Forgive me for my rant….

shutterstock_144638720I am human…and this post proves there are times when I don’t feel very happy or inspirational. It seems like sometimes the things that are most personal to us get stirred up in new ways.  Lately there has been an over-abundance of baby-related things in my world and, quite frankly, I’m a little tired of it.  There have been babies being born everywhere I turn, and although I am TRULY happy for these families and mom’s, I sometimes find myself thinking “If I have to listen to one more story or look at one more picture, I am going to scream!”  Yep, I know that sounds selfish.  Yep, I know I should remember they are just sharing their excitement.  I even got to be involved with some of the situations recently and they were great blessings to me.  Unfortunately, I am suffering from a little bit of overexposure.  What follows is just my opinion and how I see things.  Others may disagree and that’s fine.  I’m just sharing one perspective on a very complicated societal issue.

There is a debate that has been going on for years between people who have children and people who don’t.  Companies are often more flexible with schedules for those who have children than those who don’t.  Family friendly policies, even though I agree with them, do put people without children at a disadvantage.  It is not only acceptable, but encouraged, for parents to take time off or make arrangements to attend school programs or meetings for their children.  They say it’s important (and it is) and they need to be able to attend.  I have no problem with that, however, what about things that are important to the childless?   We have lives too, and just because someone doesn’t have children doesn’t mean they should be expected to work harder, stay later or give up what’s important to them outside of work.  Contrary to popular belief, we aren’t “free” to drop everything at a moment’s notice either.  Just because we don’t have children doesn’t mean our days are more leisurely or less filled with activity than those who do.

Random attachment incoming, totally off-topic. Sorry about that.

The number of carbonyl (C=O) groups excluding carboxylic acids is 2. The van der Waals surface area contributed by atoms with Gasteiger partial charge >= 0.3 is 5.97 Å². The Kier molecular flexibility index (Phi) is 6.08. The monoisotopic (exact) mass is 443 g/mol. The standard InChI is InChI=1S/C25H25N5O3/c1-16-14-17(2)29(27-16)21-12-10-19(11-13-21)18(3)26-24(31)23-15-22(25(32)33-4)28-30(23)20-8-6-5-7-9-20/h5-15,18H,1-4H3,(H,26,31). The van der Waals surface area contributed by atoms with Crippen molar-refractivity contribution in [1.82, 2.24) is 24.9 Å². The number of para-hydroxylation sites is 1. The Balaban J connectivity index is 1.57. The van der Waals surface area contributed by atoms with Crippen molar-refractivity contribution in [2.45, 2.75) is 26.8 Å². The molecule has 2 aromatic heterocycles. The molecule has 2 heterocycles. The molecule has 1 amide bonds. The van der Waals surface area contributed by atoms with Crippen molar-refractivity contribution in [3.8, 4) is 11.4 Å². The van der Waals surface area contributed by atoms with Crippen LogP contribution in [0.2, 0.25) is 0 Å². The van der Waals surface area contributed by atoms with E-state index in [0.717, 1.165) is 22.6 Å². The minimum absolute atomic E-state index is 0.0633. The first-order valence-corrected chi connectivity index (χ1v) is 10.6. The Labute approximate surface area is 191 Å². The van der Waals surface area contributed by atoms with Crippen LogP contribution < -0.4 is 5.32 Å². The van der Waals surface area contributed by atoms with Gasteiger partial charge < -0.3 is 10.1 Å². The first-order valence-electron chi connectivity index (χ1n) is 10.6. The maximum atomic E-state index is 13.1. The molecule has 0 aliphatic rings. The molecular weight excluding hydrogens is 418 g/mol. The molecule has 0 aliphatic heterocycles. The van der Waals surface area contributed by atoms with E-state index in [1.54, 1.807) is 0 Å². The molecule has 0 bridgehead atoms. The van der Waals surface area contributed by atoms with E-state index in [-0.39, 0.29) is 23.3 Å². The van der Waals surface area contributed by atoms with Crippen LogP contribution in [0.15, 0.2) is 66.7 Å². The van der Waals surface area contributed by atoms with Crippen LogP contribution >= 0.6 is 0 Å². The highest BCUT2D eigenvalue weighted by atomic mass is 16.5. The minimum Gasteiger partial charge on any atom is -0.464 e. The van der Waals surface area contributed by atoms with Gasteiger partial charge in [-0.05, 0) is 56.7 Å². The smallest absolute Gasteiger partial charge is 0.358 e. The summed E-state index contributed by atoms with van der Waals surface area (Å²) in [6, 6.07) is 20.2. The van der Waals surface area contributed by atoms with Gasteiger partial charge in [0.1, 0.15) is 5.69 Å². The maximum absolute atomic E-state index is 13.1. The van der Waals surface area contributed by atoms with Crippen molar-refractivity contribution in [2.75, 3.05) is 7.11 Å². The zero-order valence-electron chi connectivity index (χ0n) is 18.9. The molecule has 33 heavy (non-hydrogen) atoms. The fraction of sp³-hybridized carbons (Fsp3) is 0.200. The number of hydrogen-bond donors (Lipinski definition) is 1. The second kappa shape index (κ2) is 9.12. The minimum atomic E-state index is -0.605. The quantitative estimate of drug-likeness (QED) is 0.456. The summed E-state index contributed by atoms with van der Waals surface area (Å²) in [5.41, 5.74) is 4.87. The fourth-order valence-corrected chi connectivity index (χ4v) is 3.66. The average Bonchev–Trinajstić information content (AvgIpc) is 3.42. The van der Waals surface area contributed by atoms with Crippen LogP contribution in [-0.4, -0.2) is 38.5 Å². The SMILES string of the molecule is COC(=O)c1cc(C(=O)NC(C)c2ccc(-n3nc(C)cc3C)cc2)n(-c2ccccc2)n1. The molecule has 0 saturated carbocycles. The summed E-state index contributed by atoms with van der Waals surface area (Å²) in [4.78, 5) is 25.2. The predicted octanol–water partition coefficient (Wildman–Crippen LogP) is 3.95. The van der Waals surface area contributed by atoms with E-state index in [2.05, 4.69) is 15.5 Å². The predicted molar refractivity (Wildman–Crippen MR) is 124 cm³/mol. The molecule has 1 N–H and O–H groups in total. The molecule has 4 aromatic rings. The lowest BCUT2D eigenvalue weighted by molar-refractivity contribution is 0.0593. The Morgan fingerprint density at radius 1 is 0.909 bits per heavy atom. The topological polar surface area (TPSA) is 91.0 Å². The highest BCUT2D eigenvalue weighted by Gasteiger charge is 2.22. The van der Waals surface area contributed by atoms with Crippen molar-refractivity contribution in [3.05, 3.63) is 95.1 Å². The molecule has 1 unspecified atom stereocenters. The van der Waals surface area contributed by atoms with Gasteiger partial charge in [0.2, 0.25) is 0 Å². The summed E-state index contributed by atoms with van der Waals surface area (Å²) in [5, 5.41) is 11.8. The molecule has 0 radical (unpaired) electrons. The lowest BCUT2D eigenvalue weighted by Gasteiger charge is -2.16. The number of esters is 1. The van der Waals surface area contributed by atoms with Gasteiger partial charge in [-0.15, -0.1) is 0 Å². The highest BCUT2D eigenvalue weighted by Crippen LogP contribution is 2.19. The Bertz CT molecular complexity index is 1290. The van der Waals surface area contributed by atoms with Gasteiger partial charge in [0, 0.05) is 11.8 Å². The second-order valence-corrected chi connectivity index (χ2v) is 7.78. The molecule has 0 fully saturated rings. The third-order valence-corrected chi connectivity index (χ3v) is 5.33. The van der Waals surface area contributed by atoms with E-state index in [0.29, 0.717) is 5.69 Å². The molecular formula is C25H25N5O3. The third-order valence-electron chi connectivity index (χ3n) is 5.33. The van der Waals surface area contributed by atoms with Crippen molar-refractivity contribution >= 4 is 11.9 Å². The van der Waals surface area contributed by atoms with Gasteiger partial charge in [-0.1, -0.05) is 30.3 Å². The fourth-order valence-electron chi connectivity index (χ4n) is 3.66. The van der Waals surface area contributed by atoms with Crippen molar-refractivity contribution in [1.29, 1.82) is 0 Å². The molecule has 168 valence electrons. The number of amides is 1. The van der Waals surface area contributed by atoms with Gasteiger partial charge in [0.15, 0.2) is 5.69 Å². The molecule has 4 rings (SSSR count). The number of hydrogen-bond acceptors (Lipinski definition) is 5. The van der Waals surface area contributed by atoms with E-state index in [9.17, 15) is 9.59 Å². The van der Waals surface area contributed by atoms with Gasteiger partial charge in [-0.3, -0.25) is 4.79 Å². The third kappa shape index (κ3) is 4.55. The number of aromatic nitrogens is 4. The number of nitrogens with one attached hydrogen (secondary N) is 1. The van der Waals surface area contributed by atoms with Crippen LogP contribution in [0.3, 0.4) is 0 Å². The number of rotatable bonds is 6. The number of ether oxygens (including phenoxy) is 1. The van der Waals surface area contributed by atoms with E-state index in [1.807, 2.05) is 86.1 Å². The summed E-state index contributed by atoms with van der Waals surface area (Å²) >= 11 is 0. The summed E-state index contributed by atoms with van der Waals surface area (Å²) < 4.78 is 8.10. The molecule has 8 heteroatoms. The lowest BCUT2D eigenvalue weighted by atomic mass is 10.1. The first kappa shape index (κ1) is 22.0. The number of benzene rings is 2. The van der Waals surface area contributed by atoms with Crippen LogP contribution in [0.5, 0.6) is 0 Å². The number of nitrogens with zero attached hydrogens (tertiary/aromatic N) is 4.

shutterstock_157009427My husband and I were unable to have children of our own, and the adoption process proved to be so expensive and mentally taxing that we decided against it.  We looked at surrogates and infertility options, but in the end decided that having children of our own was just not a path we were supposed to walk.  It was a painful decision, and although we don’t have kids, I have tried to stay neutral on the subject up until this point.  Mostly, I never wanted to be perceived as one of “those” women who couldn’t handle people around them having children.  I’ve swallowed my pain and attended countless baby showers.  I’ve spent countless dollars on gifts for birthday parties, graduations, and other milestones for kids we know…yes, sometimes because it is expected.  I’ve put on a brave face when coworkers have paraded their children through the office or brought their newborns in for a first visit. I’ve listened to pregnant women go on and on about their bodily functions or the “woes” of pregnancy as I tried to be polite and supportive when sometimes I just want to say “shut up.”   I’ve dealt with the sadness that comes when I’ve had friends move on to having children and then no longer have time for me.  I’ve felt left out in my own family because everyone else was able to have kids, and then they developed a bond around shared experiences with them.   I’ve sat quietly in a group of people who are talking about all the things their kids are involved in or telling funny stories about things the kids have done.  I’ve tried to engage in the conversations but eventually just get up and walk away.  Recently I’ve even watched friends becoming grandparents, and now I get to relive the exclusion all over again.